You should consider compressing your data to make maximum use of every byte in your payload.
Consider an application that needs to send 3 measurement readings, each reading is a decimal from 0 to 100, with 2 decimal places.
A typical CSV representation of this might look like this:
If transmitted as CSV, in text mode, that data would consume 17 bytes.
Do we really need 2 decimal places? This sounds obvious, but a really simple way to reduce the size of your data is to only transmit what you need. Let's consider that we can live with only 1 d.p:
That's reduced the payload to 14 bytes.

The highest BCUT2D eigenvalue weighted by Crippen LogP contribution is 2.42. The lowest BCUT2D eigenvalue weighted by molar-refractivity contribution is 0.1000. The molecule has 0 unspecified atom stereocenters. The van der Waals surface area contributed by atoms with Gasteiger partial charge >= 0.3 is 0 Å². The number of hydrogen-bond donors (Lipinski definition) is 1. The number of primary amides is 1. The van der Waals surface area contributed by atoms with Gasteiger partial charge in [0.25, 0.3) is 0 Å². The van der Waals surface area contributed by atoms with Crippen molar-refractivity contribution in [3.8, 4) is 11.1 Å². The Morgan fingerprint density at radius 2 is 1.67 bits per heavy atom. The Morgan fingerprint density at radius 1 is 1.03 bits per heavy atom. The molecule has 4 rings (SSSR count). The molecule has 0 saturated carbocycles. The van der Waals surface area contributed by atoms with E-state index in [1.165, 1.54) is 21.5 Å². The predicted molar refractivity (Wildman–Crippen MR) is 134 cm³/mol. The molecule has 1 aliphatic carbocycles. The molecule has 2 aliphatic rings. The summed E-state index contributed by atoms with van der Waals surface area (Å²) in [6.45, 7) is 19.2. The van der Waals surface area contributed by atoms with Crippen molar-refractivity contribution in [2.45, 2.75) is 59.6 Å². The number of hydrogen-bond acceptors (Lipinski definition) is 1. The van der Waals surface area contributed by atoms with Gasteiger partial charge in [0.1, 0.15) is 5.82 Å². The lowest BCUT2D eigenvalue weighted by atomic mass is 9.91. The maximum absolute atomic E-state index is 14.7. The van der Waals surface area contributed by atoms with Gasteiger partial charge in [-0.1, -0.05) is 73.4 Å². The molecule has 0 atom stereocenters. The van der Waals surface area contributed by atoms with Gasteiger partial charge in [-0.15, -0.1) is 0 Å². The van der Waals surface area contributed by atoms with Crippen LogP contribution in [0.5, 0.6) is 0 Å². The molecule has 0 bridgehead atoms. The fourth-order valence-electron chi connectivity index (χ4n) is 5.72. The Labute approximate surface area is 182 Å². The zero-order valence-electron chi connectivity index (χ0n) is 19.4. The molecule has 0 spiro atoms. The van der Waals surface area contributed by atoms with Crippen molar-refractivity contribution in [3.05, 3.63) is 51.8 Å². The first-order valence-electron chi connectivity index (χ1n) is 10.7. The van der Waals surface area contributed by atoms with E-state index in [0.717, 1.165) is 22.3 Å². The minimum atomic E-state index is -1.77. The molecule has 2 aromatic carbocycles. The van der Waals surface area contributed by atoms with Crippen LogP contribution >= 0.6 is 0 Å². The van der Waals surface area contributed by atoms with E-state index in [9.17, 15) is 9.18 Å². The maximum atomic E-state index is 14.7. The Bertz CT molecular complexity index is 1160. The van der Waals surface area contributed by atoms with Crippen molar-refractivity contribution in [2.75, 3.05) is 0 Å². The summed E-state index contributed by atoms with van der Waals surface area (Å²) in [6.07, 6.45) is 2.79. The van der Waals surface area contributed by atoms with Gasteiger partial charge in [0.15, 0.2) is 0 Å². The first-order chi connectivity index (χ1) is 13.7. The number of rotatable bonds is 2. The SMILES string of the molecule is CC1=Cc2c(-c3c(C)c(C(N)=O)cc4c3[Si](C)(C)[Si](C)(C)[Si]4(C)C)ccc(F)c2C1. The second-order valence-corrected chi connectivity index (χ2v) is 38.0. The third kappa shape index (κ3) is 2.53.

Now let's convert our measurements to integers by multiplying by 10:
(that's saved another 3 bytes, and we're still in text mode - and we could go further by removing the delimiters).
Each measurement now requires an integer range of 0-1000. 1000 in hex is 0x3e8, so we need a 10-bit field to store each measurement.
The table below shows how you could bit-pack these 10-bit fields into 8-bit bytes.
Using bitwise operators:
Measurement A = (byte << 2) + (byte >> 6)
Measurement B = ( (byte & 0x3F) << 4 ) + ( byte >> 4 )
Measurement C = ( (byte & 0x0F) << 6 ) + ( byte >> 2 )
The same data is now consuming less than 4 bytes!
Updated over 5 years ago